June 11 (Bloomberg) -- Finland is sinking into a deeper recession as the nation’s main industries -- already battered by the debt crisis further south -- struggle to stay competitive, the Bank of Finland said.
“The Finnish economy has been contracting since the first half of 2012 and the outlook for the immediate years ahead remains poor,” Governor Erkki Liikanen, who is also a member of the European Central Bank’s governing council, said in a report published in Helsinki today. The economy “has faced two major changes at the same time: the restructuring of Finnish industry and the recession in the wake of the financial crisis.”
Gross domestic product will shrink 0.8 percent this year and grow 0.7 percent in 2014 before expansion accelerates to 1.4 percent in 2015, the Bank of Finland said. It had forecast growth of 0.4 percent this year and 1.5 percent next year on Dec. 13. Private spending will fall 0.9 percent this year and private fixed investment will drop 3.6 percent.
Finnish output is suffering from the decline of its paper industry and a drop in sales of electronics, including Nokia Oyj’s mobile phones. Industrial production dropped an annual 9.7 percent in April, the most since November 2009, the statistics office said yesterday. Exports, which contracted 1.4 percent last year, will rise 1.2 percent this year.
Domestic demand, which held up during Finland’s 2009 recession even as the economy contracted 8.5 percent, is no longer sustaining growth.
“Problems in the economy that were previously thought to be temporary, cyclical phenomena, have now been shown as more permanent and structural in nature,” Liikanen said.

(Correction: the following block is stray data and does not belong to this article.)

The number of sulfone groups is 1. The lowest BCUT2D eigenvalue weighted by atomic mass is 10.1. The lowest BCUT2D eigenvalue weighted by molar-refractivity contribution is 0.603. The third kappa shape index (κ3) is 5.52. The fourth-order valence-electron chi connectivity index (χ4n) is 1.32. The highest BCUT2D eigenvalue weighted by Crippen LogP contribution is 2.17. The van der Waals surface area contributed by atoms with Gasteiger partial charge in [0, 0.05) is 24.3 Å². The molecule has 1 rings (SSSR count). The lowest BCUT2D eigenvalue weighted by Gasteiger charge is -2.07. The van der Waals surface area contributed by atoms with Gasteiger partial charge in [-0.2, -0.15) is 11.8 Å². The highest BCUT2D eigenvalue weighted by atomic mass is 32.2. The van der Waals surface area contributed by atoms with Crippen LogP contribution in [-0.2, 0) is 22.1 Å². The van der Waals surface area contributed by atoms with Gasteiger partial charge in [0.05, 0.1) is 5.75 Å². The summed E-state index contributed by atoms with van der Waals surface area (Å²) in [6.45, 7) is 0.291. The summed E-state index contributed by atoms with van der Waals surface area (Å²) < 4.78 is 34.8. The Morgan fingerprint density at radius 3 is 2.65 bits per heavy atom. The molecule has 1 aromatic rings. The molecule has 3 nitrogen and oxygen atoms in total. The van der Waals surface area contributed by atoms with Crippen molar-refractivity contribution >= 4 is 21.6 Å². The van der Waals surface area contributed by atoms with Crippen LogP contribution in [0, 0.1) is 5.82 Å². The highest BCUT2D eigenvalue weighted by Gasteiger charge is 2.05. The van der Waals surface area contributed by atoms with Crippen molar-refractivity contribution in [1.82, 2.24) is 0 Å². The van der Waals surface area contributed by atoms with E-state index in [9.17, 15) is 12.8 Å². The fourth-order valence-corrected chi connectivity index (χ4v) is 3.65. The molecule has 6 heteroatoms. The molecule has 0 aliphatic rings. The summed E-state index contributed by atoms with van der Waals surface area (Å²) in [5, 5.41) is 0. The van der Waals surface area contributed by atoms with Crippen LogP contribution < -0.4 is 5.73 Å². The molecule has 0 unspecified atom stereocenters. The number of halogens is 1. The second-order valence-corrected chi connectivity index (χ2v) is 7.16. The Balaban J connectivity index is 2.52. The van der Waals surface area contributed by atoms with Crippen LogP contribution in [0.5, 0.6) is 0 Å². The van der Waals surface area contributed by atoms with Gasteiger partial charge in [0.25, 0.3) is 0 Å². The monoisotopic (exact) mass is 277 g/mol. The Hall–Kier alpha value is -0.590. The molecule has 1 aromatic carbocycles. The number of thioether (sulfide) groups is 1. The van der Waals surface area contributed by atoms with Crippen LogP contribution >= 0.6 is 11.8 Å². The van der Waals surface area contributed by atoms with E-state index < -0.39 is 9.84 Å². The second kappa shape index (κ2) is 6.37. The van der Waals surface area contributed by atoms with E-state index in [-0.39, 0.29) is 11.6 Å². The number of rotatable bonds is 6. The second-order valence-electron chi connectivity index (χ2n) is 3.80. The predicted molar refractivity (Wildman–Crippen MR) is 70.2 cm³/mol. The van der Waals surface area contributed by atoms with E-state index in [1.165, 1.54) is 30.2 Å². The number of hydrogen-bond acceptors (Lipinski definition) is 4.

Unemployment will rise to 8.5 percent in 2013 and 8.6 percent in 2014 from 7.7 percent last year, the bank said. About 8.3 percent of working-age people in Finland won’t have a job in 2015, the bank said. Inflation, including house prices and borrowing costs, will slow to 1.7 percent this year, before accelerating to 1.9 percent in 2014 and in 2015.
“The marked deterioration in the economic situation makes it harder to restore the health of the public finances,” the central bank said. “Fading private consumption and declining employment will reduce tax revenues and increase unemployment expenditure.
The Finnish government’s budget deficit will widen to 2.5 percent of GDP this year from 2.3 percent in 2012, the central bank said. It had earlier forecast a narrowing to 1 percent of GDP this year and 0.8 percent next year.
The government could redirect spending within a “sustainable” framework to boost the growth outlook in the longer term, Liikanen said. That could mean investments that don’t displace private-sector business, he said.
The government won’t reach its goal of stopping debt growth by 2015 with the 600 million euros ($797 million) of fiscal tightening announced in March, the central bank said. Debt will rise to 61.8 percent of GDP in 2015 from last year’s 53 percent, the bank said. That would breach the European Union’s 60 percent rule.
“Halting further debt accumulation will therefore require additional efforts,” the bank said. “Now it looks like the 60 percent ceiling will be breached.”
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